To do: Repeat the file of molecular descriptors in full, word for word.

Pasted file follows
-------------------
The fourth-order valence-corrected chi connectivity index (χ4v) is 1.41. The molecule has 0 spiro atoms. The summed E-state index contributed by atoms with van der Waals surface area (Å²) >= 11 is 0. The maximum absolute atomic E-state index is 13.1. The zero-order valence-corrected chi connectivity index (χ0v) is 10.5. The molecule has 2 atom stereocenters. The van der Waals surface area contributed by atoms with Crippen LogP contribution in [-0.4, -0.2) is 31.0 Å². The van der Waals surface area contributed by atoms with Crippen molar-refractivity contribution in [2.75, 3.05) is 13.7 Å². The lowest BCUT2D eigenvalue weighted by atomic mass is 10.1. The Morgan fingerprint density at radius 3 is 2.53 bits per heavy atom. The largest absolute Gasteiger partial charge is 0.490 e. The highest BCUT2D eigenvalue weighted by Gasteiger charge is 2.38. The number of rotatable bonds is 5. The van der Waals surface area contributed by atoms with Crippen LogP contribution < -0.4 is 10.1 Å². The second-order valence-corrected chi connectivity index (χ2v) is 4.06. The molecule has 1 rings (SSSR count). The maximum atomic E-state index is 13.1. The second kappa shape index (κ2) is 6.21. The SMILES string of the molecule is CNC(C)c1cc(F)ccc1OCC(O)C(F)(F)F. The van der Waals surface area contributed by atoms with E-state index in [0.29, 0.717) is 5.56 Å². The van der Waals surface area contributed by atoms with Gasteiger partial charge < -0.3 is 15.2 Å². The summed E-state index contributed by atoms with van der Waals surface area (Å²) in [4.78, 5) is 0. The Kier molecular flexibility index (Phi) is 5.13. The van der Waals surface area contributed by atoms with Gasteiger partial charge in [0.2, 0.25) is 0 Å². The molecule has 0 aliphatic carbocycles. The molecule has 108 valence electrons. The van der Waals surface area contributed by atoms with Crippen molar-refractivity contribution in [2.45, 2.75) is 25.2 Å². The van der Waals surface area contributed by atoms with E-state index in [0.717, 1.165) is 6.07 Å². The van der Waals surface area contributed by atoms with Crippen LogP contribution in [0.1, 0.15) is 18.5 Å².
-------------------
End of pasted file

The fourth-order valence-corrected chi connectivity index (χ4v) is 1.41. The molecule has 0 spiro atoms. The summed E-state index contributed by atoms with van der Waals surface area (Å²) >= 11 is 0. The maximum absolute atomic E-state index is 13.1. The zero-order valence-corrected chi connectivity index (χ0v) is 10.5. The molecule has 2 atom stereocenters. The van der Waals surface area contributed by atoms with Crippen LogP contribution in [-0.4, -0.2) is 31.0 Å². The van der Waals surface area contributed by atoms with Crippen molar-refractivity contribution in [2.75, 3.05) is 13.7 Å². The lowest BCUT2D eigenvalue weighted by atomic mass is 10.1. The Morgan fingerprint density at radius 3 is 2.53 bits per heavy atom. The largest absolute Gasteiger partial charge is 0.490 e. The highest BCUT2D eigenvalue weighted by Gasteiger charge is 2.38. The number of rotatable bonds is 5. The van der Waals surface area contributed by atoms with Crippen LogP contribution < -0.4 is 10.1 Å². The second-order valence-corrected chi connectivity index (χ2v) is 4.06. The molecule has 1 rings (SSSR count). The maximum atomic E-state index is 13.1. The second kappa shape index (κ2) is 6.21. The SMILES string of the molecule is CNC(C)c1cc(F)ccc1OCC(O)C(F)(F)F. The van der Waals surface area contributed by atoms with E-state index in [0.29, 0.717) is 5.56 Å². The van der Waals surface area contributed by atoms with Gasteiger partial charge < -0.3 is 15.2 Å². The summed E-state index contributed by atoms with van der Waals surface area (Å²) in [4.78, 5) is 0. The Kier molecular flexibility index (Phi) is 5.13. The van der Waals surface area contributed by atoms with Gasteiger partial charge in [0.2, 0.25) is 0 Å². The molecule has 0 aliphatic carbocycles. The molecule has 108 valence electrons. The van der Waals surface area contributed by atoms with Crippen molar-refractivity contribution in [2.45, 2.75) is 25.2 Å². The van der Waals surface area contributed by atoms with E-state index in [0.717, 1.165) is 6.07 Å². The van der Waals surface area contributed by atoms with Crippen LogP contribution in [0.1, 0.15) is 18.5 Å².